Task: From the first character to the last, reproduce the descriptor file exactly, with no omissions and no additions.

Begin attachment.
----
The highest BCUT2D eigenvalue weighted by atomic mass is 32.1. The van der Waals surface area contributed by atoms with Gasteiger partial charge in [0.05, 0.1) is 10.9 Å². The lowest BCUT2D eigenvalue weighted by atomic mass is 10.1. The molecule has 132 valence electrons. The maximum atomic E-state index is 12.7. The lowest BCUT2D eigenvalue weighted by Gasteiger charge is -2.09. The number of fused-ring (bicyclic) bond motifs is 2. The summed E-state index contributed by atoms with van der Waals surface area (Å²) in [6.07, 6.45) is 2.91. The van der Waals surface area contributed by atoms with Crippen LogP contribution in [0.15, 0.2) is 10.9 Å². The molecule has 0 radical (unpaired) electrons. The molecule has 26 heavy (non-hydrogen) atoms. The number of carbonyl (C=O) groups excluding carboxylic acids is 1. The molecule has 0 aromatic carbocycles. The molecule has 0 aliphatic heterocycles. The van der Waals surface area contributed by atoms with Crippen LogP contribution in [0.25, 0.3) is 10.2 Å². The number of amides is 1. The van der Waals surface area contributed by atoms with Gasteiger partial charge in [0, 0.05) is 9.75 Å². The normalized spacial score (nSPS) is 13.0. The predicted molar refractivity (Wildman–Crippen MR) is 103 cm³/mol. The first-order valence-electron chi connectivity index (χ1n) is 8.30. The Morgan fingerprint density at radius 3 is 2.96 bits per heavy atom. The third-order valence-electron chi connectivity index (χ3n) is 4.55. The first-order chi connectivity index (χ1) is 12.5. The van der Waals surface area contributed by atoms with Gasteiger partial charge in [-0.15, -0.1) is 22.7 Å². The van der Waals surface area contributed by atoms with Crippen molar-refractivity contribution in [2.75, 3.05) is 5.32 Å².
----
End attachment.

The highest BCUT2D eigenvalue weighted by atomic mass is 32.1. The van der Waals surface area contributed by atoms with Gasteiger partial charge in [0.05, 0.1) is 10.9 Å². The lowest BCUT2D eigenvalue weighted by atomic mass is 10.1. The molecule has 132 valence electrons. The maximum atomic E-state index is 12.7. The lowest BCUT2D eigenvalue weighted by Gasteiger charge is -2.09. The number of fused-ring (bicyclic) bond motifs is 2. The summed E-state index contributed by atoms with van der Waals surface area (Å²) in [6.07, 6.45) is 2.91. The van der Waals surface area contributed by atoms with Crippen LogP contribution in [0.15, 0.2) is 10.9 Å². The molecule has 0 radical (unpaired) electrons. The molecule has 26 heavy (non-hydrogen) atoms. The number of carbonyl (C=O) groups excluding carboxylic acids is 1. The molecule has 0 aromatic carbocycles. The molecule has 0 aliphatic heterocycles. The van der Waals surface area contributed by atoms with Crippen LogP contribution in [0.25, 0.3) is 10.2 Å². The number of amides is 1. The van der Waals surface area contributed by atoms with Gasteiger partial charge in [0, 0.05) is 9.75 Å². The normalized spacial score (nSPS) is 13.0. The predicted molar refractivity (Wildman–Crippen MR) is 103 cm³/mol. The first-order valence-electron chi connectivity index (χ1n) is 8.30. The Morgan fingerprint density at radius 3 is 2.96 bits per heavy atom. The third-order valence-electron chi connectivity index (χ3n) is 4.55. The first-order chi connectivity index (χ1) is 12.5. The van der Waals surface area contributed by atoms with Gasteiger partial charge in [-0.15, -0.1) is 22.7 Å². The van der Waals surface area contributed by atoms with Crippen molar-refractivity contribution in [2.75, 3.05) is 5.32 Å².